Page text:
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Georgian president concedes defeat in parliamentary elections
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“We are definitely looking forward for a fresh, new nonhostile, sober leadership in Georgia,” said Mr. Putin’s spokesman, Dmitry Peskov.
In Washington, White House spokesman Jay Carney called the election “another milestone in Georgia’s democratic development.”
Mr. Ivanishvili’s Georgian Dream party is described as fragile and easily could fracture. His hold on power is also threatened by Georgia’s complicated politics.
However, Mr. Saakashvili will retain his presidency until the end of his term in October 2013. The newly elected parliament is expected to nominate Mr. Ivanishvili as prime minister, but Mr. Saakashvili has to approve the nomination.
As he conceded defeat Tuesday, Mr. Saakashvili promised to remain a political force.
“We will struggle for the future of our country. We will struggle for everything that has been created in recent years in terms of a struggle against corruption, crime [and] in terms of Georgia’s modernization,” he said.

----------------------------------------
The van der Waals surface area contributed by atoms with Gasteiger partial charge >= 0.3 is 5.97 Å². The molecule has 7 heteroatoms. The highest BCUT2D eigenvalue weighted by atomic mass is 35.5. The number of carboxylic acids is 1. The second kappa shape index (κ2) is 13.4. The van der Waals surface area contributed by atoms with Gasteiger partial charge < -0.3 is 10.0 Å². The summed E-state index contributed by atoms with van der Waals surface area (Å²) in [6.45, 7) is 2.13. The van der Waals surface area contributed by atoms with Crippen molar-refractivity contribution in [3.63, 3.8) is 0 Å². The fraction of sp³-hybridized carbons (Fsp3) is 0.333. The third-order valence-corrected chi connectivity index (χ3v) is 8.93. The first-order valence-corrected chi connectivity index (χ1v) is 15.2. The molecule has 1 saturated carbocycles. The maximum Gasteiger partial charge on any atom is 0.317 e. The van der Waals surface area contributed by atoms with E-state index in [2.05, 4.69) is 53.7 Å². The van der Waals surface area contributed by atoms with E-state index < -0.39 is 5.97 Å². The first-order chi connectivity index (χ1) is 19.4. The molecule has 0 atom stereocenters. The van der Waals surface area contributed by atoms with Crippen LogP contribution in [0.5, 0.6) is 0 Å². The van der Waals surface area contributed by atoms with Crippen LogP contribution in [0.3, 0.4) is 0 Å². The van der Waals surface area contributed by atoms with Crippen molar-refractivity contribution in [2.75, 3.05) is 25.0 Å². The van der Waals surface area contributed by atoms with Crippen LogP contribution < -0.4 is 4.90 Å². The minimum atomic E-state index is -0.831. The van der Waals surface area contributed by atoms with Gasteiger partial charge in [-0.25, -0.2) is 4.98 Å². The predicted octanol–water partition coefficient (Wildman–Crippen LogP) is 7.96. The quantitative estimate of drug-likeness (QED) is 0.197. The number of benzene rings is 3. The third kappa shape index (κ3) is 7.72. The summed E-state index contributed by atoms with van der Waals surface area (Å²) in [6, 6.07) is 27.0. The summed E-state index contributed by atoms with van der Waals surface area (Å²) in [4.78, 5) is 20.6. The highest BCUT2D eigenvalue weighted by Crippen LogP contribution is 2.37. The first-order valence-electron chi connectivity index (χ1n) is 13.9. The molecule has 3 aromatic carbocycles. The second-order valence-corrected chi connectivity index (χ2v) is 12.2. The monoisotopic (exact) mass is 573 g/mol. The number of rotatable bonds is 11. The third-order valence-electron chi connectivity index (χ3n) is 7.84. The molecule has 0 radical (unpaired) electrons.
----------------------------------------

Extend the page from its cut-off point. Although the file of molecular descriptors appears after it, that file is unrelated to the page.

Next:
Few outside of Georgia had heard of Mr. Ivanishvili until he announced his entry into politics last fall. With an estimated fortune of $6.4 billion, Mr. Ivanishvili is Georgia’s richest man. The tycoon, who was raised on a farm, made his fortune in computers, banking and other investments in post-Soviet Russia.
Since returning from Russia eight years ago, he personally has invested in Georgia’s infrastructure and financed many of Mr. Saakashvili’s reforms, paying the salaries of civil servants and police to help stamp out corruption.
Mr. Ivanishvili lives in a $50 million steel-and-glass mansion that overlooks Tbilisi, and he is known as an avid collector of art and rare animals.
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